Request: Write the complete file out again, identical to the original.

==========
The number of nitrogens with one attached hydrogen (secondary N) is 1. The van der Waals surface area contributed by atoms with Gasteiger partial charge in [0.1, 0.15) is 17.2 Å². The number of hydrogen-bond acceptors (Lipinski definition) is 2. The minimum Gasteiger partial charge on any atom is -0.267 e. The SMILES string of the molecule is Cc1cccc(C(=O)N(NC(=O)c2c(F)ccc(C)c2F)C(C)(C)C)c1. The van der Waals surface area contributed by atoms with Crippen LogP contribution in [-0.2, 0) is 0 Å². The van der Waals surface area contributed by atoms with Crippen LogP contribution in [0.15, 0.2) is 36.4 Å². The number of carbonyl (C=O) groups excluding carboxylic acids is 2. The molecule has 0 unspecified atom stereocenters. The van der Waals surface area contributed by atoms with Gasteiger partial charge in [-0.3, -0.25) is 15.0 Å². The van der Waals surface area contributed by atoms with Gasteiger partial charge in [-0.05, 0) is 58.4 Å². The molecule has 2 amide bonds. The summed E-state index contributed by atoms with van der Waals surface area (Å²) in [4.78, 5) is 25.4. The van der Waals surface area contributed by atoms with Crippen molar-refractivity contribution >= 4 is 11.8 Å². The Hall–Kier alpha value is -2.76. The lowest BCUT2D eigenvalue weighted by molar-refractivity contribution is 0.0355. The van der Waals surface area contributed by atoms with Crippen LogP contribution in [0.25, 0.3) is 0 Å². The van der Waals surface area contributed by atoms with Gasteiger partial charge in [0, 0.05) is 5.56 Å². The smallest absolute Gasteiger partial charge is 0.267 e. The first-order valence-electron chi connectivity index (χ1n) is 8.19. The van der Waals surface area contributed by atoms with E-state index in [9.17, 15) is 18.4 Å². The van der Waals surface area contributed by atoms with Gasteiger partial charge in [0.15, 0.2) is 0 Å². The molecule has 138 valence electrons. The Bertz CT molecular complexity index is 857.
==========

The number of nitrogens with one attached hydrogen (secondary N) is 1. The van der Waals surface area contributed by atoms with Gasteiger partial charge in [0.1, 0.15) is 17.2 Å². The number of hydrogen-bond acceptors (Lipinski definition) is 2. The minimum Gasteiger partial charge on any atom is -0.267 e. The SMILES string of the molecule is Cc1cccc(C(=O)N(NC(=O)c2c(F)ccc(C)c2F)C(C)(C)C)c1. The van der Waals surface area contributed by atoms with Crippen LogP contribution in [-0.2, 0) is 0 Å². The van der Waals surface area contributed by atoms with Crippen LogP contribution in [0.15, 0.2) is 36.4 Å². The number of carbonyl (C=O) groups excluding carboxylic acids is 2. The molecule has 0 unspecified atom stereocenters. The van der Waals surface area contributed by atoms with Gasteiger partial charge in [-0.3, -0.25) is 15.0 Å². The van der Waals surface area contributed by atoms with Gasteiger partial charge in [-0.05, 0) is 58.4 Å². The molecule has 2 amide bonds. The summed E-state index contributed by atoms with van der Waals surface area (Å²) in [4.78, 5) is 25.4. The van der Waals surface area contributed by atoms with Crippen molar-refractivity contribution >= 4 is 11.8 Å². The Hall–Kier alpha value is -2.76. The lowest BCUT2D eigenvalue weighted by molar-refractivity contribution is 0.0355. The van der Waals surface area contributed by atoms with Crippen LogP contribution in [0.25, 0.3) is 0 Å². The van der Waals surface area contributed by atoms with Gasteiger partial charge in [0, 0.05) is 5.56 Å². The smallest absolute Gasteiger partial charge is 0.267 e. The first-order valence-electron chi connectivity index (χ1n) is 8.19. The van der Waals surface area contributed by atoms with E-state index in [9.17, 15) is 18.4 Å². The van der Waals surface area contributed by atoms with Gasteiger partial charge in [0.15, 0.2) is 0 Å². The molecule has 138 valence electrons. The Bertz CT molecular complexity index is 857.